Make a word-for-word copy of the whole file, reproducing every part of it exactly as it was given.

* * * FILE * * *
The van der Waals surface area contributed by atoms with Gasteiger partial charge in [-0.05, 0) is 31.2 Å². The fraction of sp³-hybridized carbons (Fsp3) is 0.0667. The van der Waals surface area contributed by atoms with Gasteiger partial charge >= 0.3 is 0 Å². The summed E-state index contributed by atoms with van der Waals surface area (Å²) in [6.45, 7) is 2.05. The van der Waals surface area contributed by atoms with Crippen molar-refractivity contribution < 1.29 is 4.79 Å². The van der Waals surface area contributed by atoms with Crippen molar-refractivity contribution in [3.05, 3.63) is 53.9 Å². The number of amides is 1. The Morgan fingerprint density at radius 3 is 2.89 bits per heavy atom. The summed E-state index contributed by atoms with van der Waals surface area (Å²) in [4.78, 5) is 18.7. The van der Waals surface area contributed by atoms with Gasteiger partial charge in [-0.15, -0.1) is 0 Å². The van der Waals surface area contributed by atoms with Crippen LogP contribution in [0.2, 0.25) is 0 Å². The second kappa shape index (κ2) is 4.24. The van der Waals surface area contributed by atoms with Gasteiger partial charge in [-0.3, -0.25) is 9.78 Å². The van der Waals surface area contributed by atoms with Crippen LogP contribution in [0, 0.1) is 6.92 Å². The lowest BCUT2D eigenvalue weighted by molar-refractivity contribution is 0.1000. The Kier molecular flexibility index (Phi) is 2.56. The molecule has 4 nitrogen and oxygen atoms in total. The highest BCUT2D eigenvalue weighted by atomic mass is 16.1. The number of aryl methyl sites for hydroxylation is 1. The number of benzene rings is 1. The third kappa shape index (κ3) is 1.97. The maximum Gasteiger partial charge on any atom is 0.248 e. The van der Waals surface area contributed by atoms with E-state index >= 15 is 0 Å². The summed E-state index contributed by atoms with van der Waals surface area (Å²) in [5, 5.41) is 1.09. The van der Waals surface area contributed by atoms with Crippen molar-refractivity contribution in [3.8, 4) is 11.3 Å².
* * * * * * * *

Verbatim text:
The van der Waals surface area contributed by atoms with Gasteiger partial charge in [-0.05, 0) is 31.2 Å². The fraction of sp³-hybridized carbons (Fsp3) is 0.0667. The van der Waals surface area contributed by atoms with Gasteiger partial charge >= 0.3 is 0 Å². The summed E-state index contributed by atoms with van der Waals surface area (Å²) in [6.45, 7) is 2.05. The van der Waals surface area contributed by atoms with Crippen molar-refractivity contribution < 1.29 is 4.79 Å². The van der Waals surface area contributed by atoms with Crippen molar-refractivity contribution in [3.05, 3.63) is 53.9 Å². The number of amides is 1. The Morgan fingerprint density at radius 3 is 2.89 bits per heavy atom. The summed E-state index contributed by atoms with van der Waals surface area (Å²) in [4.78, 5) is 18.7. The van der Waals surface area contributed by atoms with Gasteiger partial charge in [-0.15, -0.1) is 0 Å². The van der Waals surface area contributed by atoms with Crippen LogP contribution in [0.2, 0.25) is 0 Å². The second kappa shape index (κ2) is 4.24. The van der Waals surface area contributed by atoms with Gasteiger partial charge in [-0.3, -0.25) is 9.78 Å². The van der Waals surface area contributed by atoms with Crippen LogP contribution in [0, 0.1) is 6.92 Å². The lowest BCUT2D eigenvalue weighted by molar-refractivity contribution is 0.1000. The Kier molecular flexibility index (Phi) is 2.56. The molecule has 4 nitrogen and oxygen atoms in total. The highest BCUT2D eigenvalue weighted by atomic mass is 16.1. The number of aryl methyl sites for hydroxylation is 1. The number of benzene rings is 1. The third kappa shape index (κ3) is 1.97. The maximum Gasteiger partial charge on any atom is 0.248 e. The van der Waals surface area contributed by atoms with E-state index >= 15 is 0 Å². The summed E-state index contributed by atoms with van der Waals surface area (Å²) in [5, 5.41) is 1.09. The van der Waals surface area contributed by atoms with Crippen molar-refractivity contribution in [3.8, 4) is 11.3 Å².